Michael Avon Oeming is an American comic book creator. He has worked as a penciler, inker and writer for all the big comic companies on a lot of their biggest properties. Though a prolific writer himself, Mr Oeming still frequently collaborates writers Bryan J. L. Glass, and with Brian Michael Bendis. Mr Oeming is most famous for his co-creator series Powers, The Mice Templar and The Victories.
Interesting side note, Powers was originally published by Image comics, which is famous for its creator-owned titles and exceptional treatment of creators. However in 2004, Marvel set up an imprint called Icon Comics, explicitly for creator-owned titles. Powers, along with other Images title’s Kabuki and Casanova, jumped ship to the Marvel imprint.
Mr Oeming’s career has earn him some notable accalades, including an Eisner Award for Best New Series for Powers and a favorite writer/artist Eagle Awards for Cross Bronx. His 1998 collaboration with Brett Lewis, R. A. Jones on Bulletproof Monk was adapted for film. More recently a television adaptation of Powers has begun production. The series will premiere on the PlayStation Network and will be PSN’s first original programming.
You can watch a brilliant interview he did for From The Gutters, where he talks about how started out and the necessity to developed his distinctive stripped-down style. You can find more of Mr Oeming’s work on his tumblr.
Today’s dose of inspiration is from the acclaimed American illustrator, Charles Dana Gibson, whom is best known for his emblematic creation The Gibson Girl.
1867, baby Gibson is born to a creative and wealthy family. A head-start that an ambitious young Gibson would use as a springboard. At the age of eight, after watching his father, he started cutting silhouettes and by twelve he was selling them. By his mid-teens, after dabbling with sculpture under the guise of Augustus Saint-Gaudens, he picked up a penchant for pen and ink.
Soon after he enrolled in an Art Students League, but had to leave at the age of eighteen due to family financial troubles. Out of school and looking for work, Mr Gibson ventured unsuccessfully to get a job. However, in 1886 he managed to sell one of his illustrations to LIFE magazine. A then newly established magazine, attempting to compete with the likes of Puck and Judge.
The public took a strong liking to Mr Gibson’s satirical portrayal of high society. So as his popularity rose, so to did his importance to the magazine. Going from a salary of $33 to $185 in just three months. Obviously with such popularity Mr Gibson was soon approached by other magazines including Scribner’s, Century, Harper’s, and Time (then named Tid-Bits).
In 1890, he started drawing The Gibson Girl. With only a slim argument to the contrary, it is widely accepted his wife, Irene Langhorne Gibson was the basis and model for her. The Gibson Girl’s importance as a public figure cannot be slighted. The youthful Gibson Girl was the visual embodiment of a new feminine ideal, described at the time as the “New Woman”. She was confident and glamorous, from her creation up until World War I, she set the standard for fashion and decorum.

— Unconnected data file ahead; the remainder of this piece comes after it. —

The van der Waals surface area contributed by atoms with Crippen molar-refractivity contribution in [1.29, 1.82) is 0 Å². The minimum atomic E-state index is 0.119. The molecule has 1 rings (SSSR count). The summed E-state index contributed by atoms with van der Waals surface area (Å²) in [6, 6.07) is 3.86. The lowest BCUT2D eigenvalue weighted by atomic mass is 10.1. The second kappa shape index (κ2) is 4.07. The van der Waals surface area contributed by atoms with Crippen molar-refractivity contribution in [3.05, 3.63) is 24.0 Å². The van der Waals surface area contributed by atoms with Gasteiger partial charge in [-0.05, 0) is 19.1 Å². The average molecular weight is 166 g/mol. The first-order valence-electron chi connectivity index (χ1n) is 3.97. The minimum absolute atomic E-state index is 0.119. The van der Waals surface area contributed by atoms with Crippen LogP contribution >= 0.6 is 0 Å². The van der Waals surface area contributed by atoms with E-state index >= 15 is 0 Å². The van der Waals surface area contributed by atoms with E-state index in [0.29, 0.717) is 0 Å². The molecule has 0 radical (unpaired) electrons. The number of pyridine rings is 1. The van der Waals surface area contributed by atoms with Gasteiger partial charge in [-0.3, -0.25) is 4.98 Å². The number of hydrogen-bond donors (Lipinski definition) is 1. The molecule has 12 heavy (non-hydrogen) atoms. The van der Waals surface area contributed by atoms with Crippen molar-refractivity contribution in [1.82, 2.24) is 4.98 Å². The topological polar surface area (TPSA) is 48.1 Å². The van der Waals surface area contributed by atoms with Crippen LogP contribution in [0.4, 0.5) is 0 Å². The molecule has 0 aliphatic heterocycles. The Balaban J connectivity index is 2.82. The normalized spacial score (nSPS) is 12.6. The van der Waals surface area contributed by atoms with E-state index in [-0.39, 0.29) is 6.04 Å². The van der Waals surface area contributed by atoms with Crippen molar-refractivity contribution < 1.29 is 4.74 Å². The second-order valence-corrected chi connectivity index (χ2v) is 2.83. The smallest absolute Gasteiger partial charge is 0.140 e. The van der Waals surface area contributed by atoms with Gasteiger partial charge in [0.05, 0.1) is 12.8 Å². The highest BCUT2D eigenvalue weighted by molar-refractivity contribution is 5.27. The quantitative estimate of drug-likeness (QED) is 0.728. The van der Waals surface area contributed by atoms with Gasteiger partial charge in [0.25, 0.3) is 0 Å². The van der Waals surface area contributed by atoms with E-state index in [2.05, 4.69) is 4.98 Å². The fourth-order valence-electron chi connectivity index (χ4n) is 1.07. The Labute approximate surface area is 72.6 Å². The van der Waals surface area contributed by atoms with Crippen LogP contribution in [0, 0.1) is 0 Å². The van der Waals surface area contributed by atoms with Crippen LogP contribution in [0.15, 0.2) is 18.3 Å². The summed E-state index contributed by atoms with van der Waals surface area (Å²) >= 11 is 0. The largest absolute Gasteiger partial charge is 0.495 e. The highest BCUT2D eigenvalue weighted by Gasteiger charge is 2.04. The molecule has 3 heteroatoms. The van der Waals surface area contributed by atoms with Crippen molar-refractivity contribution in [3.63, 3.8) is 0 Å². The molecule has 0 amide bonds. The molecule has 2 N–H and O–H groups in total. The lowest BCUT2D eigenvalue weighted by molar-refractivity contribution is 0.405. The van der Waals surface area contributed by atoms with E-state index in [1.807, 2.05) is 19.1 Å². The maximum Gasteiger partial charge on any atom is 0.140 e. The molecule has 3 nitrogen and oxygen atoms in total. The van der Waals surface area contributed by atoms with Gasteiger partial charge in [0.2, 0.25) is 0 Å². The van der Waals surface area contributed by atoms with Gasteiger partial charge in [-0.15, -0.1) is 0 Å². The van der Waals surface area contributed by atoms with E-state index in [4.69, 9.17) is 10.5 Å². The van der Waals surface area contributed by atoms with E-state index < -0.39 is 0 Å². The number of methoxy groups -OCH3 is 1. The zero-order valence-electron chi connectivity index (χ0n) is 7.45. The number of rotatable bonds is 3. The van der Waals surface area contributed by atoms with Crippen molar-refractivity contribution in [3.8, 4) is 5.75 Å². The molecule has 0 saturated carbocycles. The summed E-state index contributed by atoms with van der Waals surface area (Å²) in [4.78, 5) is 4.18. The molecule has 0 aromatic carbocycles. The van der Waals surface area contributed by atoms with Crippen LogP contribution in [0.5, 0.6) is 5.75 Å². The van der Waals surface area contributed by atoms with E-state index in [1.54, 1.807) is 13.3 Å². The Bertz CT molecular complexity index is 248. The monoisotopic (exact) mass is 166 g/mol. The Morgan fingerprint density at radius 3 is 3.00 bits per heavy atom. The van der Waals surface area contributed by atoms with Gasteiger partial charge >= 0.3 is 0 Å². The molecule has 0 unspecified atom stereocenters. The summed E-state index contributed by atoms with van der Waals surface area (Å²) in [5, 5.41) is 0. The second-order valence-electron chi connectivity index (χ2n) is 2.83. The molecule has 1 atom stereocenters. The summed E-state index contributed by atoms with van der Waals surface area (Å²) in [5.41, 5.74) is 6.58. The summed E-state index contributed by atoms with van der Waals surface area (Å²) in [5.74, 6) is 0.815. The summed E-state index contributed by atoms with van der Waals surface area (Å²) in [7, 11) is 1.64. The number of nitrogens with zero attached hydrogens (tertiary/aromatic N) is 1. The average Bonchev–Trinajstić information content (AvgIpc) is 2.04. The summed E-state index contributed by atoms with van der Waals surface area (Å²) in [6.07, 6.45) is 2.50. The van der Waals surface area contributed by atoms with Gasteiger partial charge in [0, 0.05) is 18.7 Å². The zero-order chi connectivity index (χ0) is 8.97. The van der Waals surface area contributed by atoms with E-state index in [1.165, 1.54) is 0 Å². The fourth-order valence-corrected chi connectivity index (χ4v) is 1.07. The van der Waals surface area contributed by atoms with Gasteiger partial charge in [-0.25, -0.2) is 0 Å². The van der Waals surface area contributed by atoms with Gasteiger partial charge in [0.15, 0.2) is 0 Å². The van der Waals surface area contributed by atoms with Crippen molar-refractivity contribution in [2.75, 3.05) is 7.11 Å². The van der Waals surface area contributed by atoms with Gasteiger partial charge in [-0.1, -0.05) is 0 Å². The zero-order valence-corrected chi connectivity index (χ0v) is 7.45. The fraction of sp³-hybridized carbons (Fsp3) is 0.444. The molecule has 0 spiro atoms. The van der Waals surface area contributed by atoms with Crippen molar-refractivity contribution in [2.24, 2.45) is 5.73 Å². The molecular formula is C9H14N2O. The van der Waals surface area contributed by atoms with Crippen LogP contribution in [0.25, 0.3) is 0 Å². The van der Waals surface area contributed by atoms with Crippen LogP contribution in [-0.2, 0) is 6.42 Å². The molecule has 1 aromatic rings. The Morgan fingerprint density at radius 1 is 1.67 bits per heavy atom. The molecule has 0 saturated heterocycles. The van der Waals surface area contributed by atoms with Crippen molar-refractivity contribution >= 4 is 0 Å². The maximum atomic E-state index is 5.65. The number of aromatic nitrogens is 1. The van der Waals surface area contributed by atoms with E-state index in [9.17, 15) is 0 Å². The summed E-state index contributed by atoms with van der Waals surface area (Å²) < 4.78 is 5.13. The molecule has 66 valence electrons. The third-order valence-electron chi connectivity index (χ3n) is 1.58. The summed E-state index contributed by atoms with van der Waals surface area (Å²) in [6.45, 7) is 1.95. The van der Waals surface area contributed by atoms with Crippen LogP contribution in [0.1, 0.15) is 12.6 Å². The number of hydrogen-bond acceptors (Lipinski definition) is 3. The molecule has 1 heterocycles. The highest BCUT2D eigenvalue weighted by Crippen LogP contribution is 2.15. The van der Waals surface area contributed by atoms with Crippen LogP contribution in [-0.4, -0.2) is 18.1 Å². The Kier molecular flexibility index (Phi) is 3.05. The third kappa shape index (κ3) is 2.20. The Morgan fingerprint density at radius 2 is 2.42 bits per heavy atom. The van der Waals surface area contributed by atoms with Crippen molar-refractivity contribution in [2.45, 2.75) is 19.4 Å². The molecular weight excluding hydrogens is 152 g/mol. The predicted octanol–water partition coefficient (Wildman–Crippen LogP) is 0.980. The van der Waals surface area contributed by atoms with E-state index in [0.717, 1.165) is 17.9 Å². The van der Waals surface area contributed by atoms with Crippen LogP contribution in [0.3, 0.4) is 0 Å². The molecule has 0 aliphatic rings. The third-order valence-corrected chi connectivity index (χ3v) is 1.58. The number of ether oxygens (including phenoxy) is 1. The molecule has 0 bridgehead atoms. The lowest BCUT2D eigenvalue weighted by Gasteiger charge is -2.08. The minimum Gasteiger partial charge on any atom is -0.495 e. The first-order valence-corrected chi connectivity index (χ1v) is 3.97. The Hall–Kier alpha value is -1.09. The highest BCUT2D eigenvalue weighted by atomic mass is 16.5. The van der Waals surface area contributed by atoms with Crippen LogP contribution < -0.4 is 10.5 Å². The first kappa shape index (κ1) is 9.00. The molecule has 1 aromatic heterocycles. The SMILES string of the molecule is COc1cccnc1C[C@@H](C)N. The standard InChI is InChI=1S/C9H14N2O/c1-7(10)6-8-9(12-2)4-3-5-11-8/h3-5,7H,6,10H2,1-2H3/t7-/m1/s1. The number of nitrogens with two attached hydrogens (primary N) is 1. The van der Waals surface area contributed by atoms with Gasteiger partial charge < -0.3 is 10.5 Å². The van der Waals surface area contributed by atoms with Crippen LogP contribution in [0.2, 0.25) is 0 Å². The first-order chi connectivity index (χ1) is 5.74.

The success of Mr Gibson’s girl was phenomenal, his demand and fees were so great that at the height of his career his annual salary had reached $75,000. In 1904 he had even signed a four-year contract with Condé Nast to produce 100 illustrations for the sum of $100,000.
On top of his own personal illustrative successes Mr Gibson founded the Society of Illustrators. He helped the war effort by assembling a group of illustrators (including James Montgomery Flagg, J.C. Leyendecker, and Howard Chandler Christy) to set up The Division of Pictorial Publicity whom produced all those famous wonderful and patriotic posters. He, along with some other illustrators, writers, and staff members bought LIFE magazine.
In his retirement he finally put down the pen and ink and picked up oil painting. In 1944, at the age of 77, suffered a heart attack and died a few weeks later.
Charles Dana Gibson’s importance and impact, though praised at the time, nowadays does not get the attention it duly deserves. His skills along with his tenacity were, and probably still are, unrivaled. You would be hard pressed to think of an another illustrator whom has had equal cultural and financial success. To see more of Mr Gibson’s work I strongly suggest picking up a copy of The Gibson Girl and Her America.
Originally hailing from Hong Kong, Joy Wong is currently living in London, England. She is a digital illustrator working as a concept game artist and comic artist. Her elegant painted artwork accompanied Neil Druckman’s adventure tale, A Second Chance at Sarah.
You can find more of Ms Wong’s illustrations on her devianArt and tumblr pages.
Dave the Chimp is a multi-disciplinary artist and skateboard zealot from London, residing in Berlin. Often sharing his talents on the streets around the world, Mr Chimp has also contributed to books, fanzines, skateboard graphics and videos.
His array of work has been exhibited (indoors) in London, Tokyo, Paris, Berlin, Munich, Milano and Barcelona. Mr Chimp’s video work include music videos for Robots in Disguise and Puppini Sisters, as well as commercials for Badly Drawn Boy and Led Zeppelin.
Find out more about Dave the Chimp by checking out his website.
We were recently contacted by a young French artist whom goes by the mononym Klemt. His large illustrations are comprised of short lines using China ink and a traditional quill pen. His illustrations have been exhibited in Limoges, Paris, Brussels and New York.
Klemt’s artwork is the representation of his personal thoughts and questions. Starting with a statement like “Everything Will Be OK” and allowing the drawing to manifest itself. The result of that particular statement can be seen in his piece La Fille A L’Echelle.
Check out more of Klemt’s illustrations on his website.